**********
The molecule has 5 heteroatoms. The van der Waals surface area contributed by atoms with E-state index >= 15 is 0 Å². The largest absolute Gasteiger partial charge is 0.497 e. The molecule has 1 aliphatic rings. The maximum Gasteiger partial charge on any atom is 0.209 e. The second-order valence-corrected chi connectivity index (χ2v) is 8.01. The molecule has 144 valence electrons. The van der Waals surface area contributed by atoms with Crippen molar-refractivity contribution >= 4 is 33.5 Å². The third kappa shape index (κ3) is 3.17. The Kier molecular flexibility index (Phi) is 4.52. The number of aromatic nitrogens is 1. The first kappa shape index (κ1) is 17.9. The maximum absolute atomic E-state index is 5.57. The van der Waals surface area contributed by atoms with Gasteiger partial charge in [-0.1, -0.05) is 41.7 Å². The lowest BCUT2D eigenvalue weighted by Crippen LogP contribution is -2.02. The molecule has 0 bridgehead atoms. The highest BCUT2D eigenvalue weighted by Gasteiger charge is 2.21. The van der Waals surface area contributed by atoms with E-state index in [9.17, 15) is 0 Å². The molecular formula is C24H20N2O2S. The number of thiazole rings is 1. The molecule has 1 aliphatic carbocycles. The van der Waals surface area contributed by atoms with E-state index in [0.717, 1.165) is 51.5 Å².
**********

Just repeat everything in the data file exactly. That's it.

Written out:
The molecule has 5 heteroatoms. The van der Waals surface area contributed by atoms with E-state index >= 15 is 0 Å². The largest absolute Gasteiger partial charge is 0.497 e. The molecule has 1 aliphatic rings. The maximum Gasteiger partial charge on any atom is 0.209 e. The second-order valence-corrected chi connectivity index (χ2v) is 8.01. The molecule has 144 valence electrons. The van der Waals surface area contributed by atoms with Crippen molar-refractivity contribution >= 4 is 33.5 Å². The third kappa shape index (κ3) is 3.17. The Kier molecular flexibility index (Phi) is 4.52. The number of aromatic nitrogens is 1. The first kappa shape index (κ1) is 17.9. The maximum absolute atomic E-state index is 5.57. The van der Waals surface area contributed by atoms with Gasteiger partial charge in [-0.1, -0.05) is 41.7 Å². The lowest BCUT2D eigenvalue weighted by Crippen LogP contribution is -2.02. The molecule has 0 bridgehead atoms. The highest BCUT2D eigenvalue weighted by Gasteiger charge is 2.21. The van der Waals surface area contributed by atoms with E-state index in [9.17, 15) is 0 Å². The molecular formula is C24H20N2O2S. The number of thiazole rings is 1. The molecule has 1 aliphatic carbocycles. The van der Waals surface area contributed by atoms with E-state index in [0.717, 1.165) is 51.5 Å².